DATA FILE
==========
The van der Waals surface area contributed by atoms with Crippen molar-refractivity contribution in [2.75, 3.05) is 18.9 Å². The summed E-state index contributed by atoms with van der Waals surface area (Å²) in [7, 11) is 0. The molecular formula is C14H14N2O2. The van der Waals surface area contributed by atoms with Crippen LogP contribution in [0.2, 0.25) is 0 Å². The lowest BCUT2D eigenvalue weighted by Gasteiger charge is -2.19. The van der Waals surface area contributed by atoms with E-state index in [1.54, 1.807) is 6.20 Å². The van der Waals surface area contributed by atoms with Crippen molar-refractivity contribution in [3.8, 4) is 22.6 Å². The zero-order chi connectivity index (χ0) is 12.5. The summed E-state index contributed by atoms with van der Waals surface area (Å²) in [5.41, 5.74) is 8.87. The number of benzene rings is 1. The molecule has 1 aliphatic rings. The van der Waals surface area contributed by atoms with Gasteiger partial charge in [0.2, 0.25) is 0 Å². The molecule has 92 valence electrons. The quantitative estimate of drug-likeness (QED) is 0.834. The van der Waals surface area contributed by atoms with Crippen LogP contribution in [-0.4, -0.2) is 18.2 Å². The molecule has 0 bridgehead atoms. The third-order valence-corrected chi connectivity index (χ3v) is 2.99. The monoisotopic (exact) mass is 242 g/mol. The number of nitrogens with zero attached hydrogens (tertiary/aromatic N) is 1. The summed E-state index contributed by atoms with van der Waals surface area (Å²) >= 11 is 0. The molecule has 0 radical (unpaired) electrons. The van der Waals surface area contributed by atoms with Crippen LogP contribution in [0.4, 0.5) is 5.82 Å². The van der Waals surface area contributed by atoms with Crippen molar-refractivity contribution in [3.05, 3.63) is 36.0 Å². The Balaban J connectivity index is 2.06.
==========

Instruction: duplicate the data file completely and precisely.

The van der Waals surface area contributed by atoms with Crippen molar-refractivity contribution in [2.75, 3.05) is 18.9 Å². The summed E-state index contributed by atoms with van der Waals surface area (Å²) in [7, 11) is 0. The molecular formula is C14H14N2O2. The van der Waals surface area contributed by atoms with Crippen LogP contribution in [0.2, 0.25) is 0 Å². The lowest BCUT2D eigenvalue weighted by Gasteiger charge is -2.19. The van der Waals surface area contributed by atoms with E-state index in [1.54, 1.807) is 6.20 Å². The van der Waals surface area contributed by atoms with Crippen molar-refractivity contribution in [3.8, 4) is 22.6 Å². The zero-order chi connectivity index (χ0) is 12.5. The summed E-state index contributed by atoms with van der Waals surface area (Å²) in [5.41, 5.74) is 8.87. The number of benzene rings is 1. The molecule has 1 aliphatic rings. The van der Waals surface area contributed by atoms with Gasteiger partial charge in [0.2, 0.25) is 0 Å². The molecule has 92 valence electrons. The quantitative estimate of drug-likeness (QED) is 0.834. The van der Waals surface area contributed by atoms with Crippen LogP contribution in [-0.4, -0.2) is 18.2 Å². The molecule has 0 bridgehead atoms. The third-order valence-corrected chi connectivity index (χ3v) is 2.99. The monoisotopic (exact) mass is 242 g/mol. The number of nitrogens with zero attached hydrogens (tertiary/aromatic N) is 1. The summed E-state index contributed by atoms with van der Waals surface area (Å²) >= 11 is 0. The molecule has 0 radical (unpaired) electrons. The van der Waals surface area contributed by atoms with Crippen LogP contribution in [0.4, 0.5) is 5.82 Å². The van der Waals surface area contributed by atoms with Crippen molar-refractivity contribution in [3.05, 3.63) is 36.0 Å². The Balaban J connectivity index is 2.06.